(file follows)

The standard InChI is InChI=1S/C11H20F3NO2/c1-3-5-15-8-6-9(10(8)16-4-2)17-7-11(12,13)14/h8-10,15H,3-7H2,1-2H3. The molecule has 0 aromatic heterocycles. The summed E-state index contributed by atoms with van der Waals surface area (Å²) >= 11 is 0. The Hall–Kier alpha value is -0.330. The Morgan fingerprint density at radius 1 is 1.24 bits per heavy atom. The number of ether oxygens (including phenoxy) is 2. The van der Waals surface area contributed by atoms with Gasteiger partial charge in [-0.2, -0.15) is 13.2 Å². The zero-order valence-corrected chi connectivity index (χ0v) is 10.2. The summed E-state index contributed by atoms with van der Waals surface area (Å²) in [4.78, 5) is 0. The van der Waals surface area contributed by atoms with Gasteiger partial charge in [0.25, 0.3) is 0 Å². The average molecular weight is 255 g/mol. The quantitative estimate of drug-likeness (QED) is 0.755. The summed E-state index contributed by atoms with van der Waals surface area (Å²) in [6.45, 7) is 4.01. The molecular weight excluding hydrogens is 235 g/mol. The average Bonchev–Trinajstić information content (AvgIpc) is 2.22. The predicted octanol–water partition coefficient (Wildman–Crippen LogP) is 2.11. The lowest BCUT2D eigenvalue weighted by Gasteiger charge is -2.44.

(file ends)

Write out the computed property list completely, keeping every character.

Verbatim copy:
The standard InChI is InChI=1S/C11H20F3NO2/c1-3-5-15-8-6-9(10(8)16-4-2)17-7-11(12,13)14/h8-10,15H,3-7H2,1-2H3. The molecule has 0 aromatic heterocycles. The summed E-state index contributed by atoms with van der Waals surface area (Å²) >= 11 is 0. The Hall–Kier alpha value is -0.330. The Morgan fingerprint density at radius 1 is 1.24 bits per heavy atom. The number of ether oxygens (including phenoxy) is 2. The van der Waals surface area contributed by atoms with Gasteiger partial charge in [-0.2, -0.15) is 13.2 Å². The zero-order valence-corrected chi connectivity index (χ0v) is 10.2. The summed E-state index contributed by atoms with van der Waals surface area (Å²) in [4.78, 5) is 0. The van der Waals surface area contributed by atoms with Gasteiger partial charge in [0.25, 0.3) is 0 Å². The average molecular weight is 255 g/mol. The quantitative estimate of drug-likeness (QED) is 0.755. The summed E-state index contributed by atoms with van der Waals surface area (Å²) in [6.45, 7) is 4.01. The molecular weight excluding hydrogens is 235 g/mol. The average Bonchev–Trinajstić information content (AvgIpc) is 2.22. The predicted octanol–water partition coefficient (Wildman–Crippen LogP) is 2.11. The lowest BCUT2D eigenvalue weighted by Gasteiger charge is -2.44.